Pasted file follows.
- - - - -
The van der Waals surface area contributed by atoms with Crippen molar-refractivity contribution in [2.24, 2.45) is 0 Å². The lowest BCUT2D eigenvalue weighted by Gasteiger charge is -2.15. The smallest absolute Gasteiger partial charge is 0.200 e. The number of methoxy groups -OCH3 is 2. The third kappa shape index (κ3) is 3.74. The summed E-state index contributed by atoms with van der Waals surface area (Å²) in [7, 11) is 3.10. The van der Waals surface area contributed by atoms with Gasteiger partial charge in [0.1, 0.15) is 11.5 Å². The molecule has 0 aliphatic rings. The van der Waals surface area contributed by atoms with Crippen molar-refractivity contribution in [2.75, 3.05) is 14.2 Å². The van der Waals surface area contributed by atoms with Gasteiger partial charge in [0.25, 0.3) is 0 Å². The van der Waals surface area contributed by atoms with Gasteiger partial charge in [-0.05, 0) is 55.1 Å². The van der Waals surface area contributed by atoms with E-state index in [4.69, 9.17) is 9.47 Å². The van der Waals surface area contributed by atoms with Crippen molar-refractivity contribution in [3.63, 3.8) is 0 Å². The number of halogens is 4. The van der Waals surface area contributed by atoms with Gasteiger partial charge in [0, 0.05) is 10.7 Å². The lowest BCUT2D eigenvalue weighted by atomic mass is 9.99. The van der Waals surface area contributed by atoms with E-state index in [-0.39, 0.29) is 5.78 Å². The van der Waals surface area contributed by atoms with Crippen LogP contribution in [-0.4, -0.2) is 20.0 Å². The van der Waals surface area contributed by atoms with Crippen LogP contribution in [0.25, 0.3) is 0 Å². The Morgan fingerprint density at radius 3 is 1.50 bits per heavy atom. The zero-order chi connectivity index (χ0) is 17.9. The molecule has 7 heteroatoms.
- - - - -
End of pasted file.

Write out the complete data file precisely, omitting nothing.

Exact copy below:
The van der Waals surface area contributed by atoms with Crippen molar-refractivity contribution in [2.24, 2.45) is 0 Å². The lowest BCUT2D eigenvalue weighted by Gasteiger charge is -2.15. The smallest absolute Gasteiger partial charge is 0.200 e. The number of methoxy groups -OCH3 is 2. The third kappa shape index (κ3) is 3.74. The summed E-state index contributed by atoms with van der Waals surface area (Å²) in [7, 11) is 3.10. The van der Waals surface area contributed by atoms with Gasteiger partial charge in [0.1, 0.15) is 11.5 Å². The molecule has 0 aliphatic rings. The van der Waals surface area contributed by atoms with Crippen molar-refractivity contribution in [2.75, 3.05) is 14.2 Å². The van der Waals surface area contributed by atoms with Gasteiger partial charge in [0.25, 0.3) is 0 Å². The van der Waals surface area contributed by atoms with Gasteiger partial charge in [-0.05, 0) is 55.1 Å². The van der Waals surface area contributed by atoms with E-state index in [4.69, 9.17) is 9.47 Å². The van der Waals surface area contributed by atoms with Crippen molar-refractivity contribution in [3.63, 3.8) is 0 Å². The number of halogens is 4. The van der Waals surface area contributed by atoms with Gasteiger partial charge in [0, 0.05) is 10.7 Å². The lowest BCUT2D eigenvalue weighted by atomic mass is 9.99. The van der Waals surface area contributed by atoms with E-state index in [-0.39, 0.29) is 5.78 Å². The van der Waals surface area contributed by atoms with Crippen LogP contribution in [-0.4, -0.2) is 20.0 Å². The van der Waals surface area contributed by atoms with Crippen LogP contribution in [0.25, 0.3) is 0 Å². The Morgan fingerprint density at radius 3 is 1.50 bits per heavy atom. The zero-order chi connectivity index (χ0) is 17.9. The molecule has 7 heteroatoms.